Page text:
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. Last Updated: 07/27/2016

A New Spin for Tetris Creator: Royalties

NEW YORK -- The father of Tetris, who invented the world's most popular computer game in the obscurity of communist Russia, can finally start cashing in on his brainchild.


Alexei Pazhitnov, now living in the United States, had to wait a decade to regain licensing rights to his creation, originally held by the Soviet state.


"The original publishing of Tetris was not [on] my behalf, but [on] behalf of my institute in Russia. So basically all the money went there," Pazhitnov says without the slightest trace of bitterness.


"I provided them the rights for just 10 years, and this year the 10 years expired -- so now the rights are ... coming back to me," he explains, starting to chuckle.


Will that bring Pazhitnov a belated fortune? "Hopefully, hopefully," he says, still chuckling.


Thanks to his easy laugh and almost frightening mental quickness, Pazhitnov's still-thick Russian accent doesn't muddy his message.


He stumbled onto Tetris while working in the Soviet Academy of Science computer center, its birth coming during a break from brain-draining projects such as digital speech recognition and artificial intelligence programs.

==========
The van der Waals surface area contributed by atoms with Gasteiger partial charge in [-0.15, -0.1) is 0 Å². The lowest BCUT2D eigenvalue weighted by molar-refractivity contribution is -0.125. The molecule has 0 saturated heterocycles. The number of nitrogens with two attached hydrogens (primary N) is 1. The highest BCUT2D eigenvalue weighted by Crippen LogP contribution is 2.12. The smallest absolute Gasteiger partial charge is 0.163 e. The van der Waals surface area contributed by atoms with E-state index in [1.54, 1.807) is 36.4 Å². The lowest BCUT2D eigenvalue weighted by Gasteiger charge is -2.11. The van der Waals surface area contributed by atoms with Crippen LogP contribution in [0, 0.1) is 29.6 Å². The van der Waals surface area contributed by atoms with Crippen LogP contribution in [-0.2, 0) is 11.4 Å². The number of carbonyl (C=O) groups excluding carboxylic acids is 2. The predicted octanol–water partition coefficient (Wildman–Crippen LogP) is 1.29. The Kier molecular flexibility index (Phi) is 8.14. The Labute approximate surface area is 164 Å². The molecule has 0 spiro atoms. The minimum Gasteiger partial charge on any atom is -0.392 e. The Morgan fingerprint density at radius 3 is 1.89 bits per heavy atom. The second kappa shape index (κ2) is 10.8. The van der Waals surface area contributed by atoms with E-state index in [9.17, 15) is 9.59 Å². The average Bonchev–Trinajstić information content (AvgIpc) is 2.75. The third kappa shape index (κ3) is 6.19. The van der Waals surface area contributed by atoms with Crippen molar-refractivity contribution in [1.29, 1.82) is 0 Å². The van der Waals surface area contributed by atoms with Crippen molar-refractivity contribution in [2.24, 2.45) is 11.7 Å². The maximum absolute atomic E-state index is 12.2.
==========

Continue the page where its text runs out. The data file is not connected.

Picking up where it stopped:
"Besides many other serious jobs, I loved to make small puzzles on the computers. I am known for this," Pazhitnov says, understating his fame within cyberspace circles.


While trying to translate a difficult board puzzle game to the crude, low-tech computers used then in Russia, Pazhitnov got a fresh idea.


"I saw how funny the shapes I was working with looked -- kind of rotating -- and the idea of a real-time puzzle game came to my head," he said by telephone from his home office in suburban Seattle. "And then I just programmed it very quickly."


The rest is history.


Pazhitnov's colleagues tried the seemingly simple game and were hooked instantly. Simple to play but difficult to master, its rapid spread beyond the Iron Curtain was inevitable. Before long, major international game companies were fighting over it.


Nintendo's battle with Sega over publishing rights developed from cutthroat negotiating campaigns in Russia to a courtroom struggle between the corporate giants for control of the global computer game market. Nintendo eventually won the tug-of-war and made Tetris the flagship title for its hand-held Game Boy system.


More than 40 million copies of Tetris have been sold, but Pazhitnov never got a ruble. As his reward, he was given a new computer.


Following the collapse of the Soviet Union, Pazhitnov moved to the United States and has earned a comfortable living in the ever-changing computer game industry.


Pazhitnov continues his alliance with Henk Rogers, a major player in the original race for control of Tetris. They created The Tetris Co., and a second company, Blue Planet, to handle licensing issues and develop new versions of the game. Licensing rights could remain lucrative for a long time, but not without some complications; Pazhitnov is glad to let Rogers worry about such matters. He's happiest being left alone to create new games.


A game player's player, Pazhitnov sees them as instructive metaphors for life -- not just entertaining diversions.


"Games teach people about themselves like nothing else -- things you might never be noticing outside the game, like how you think," he says.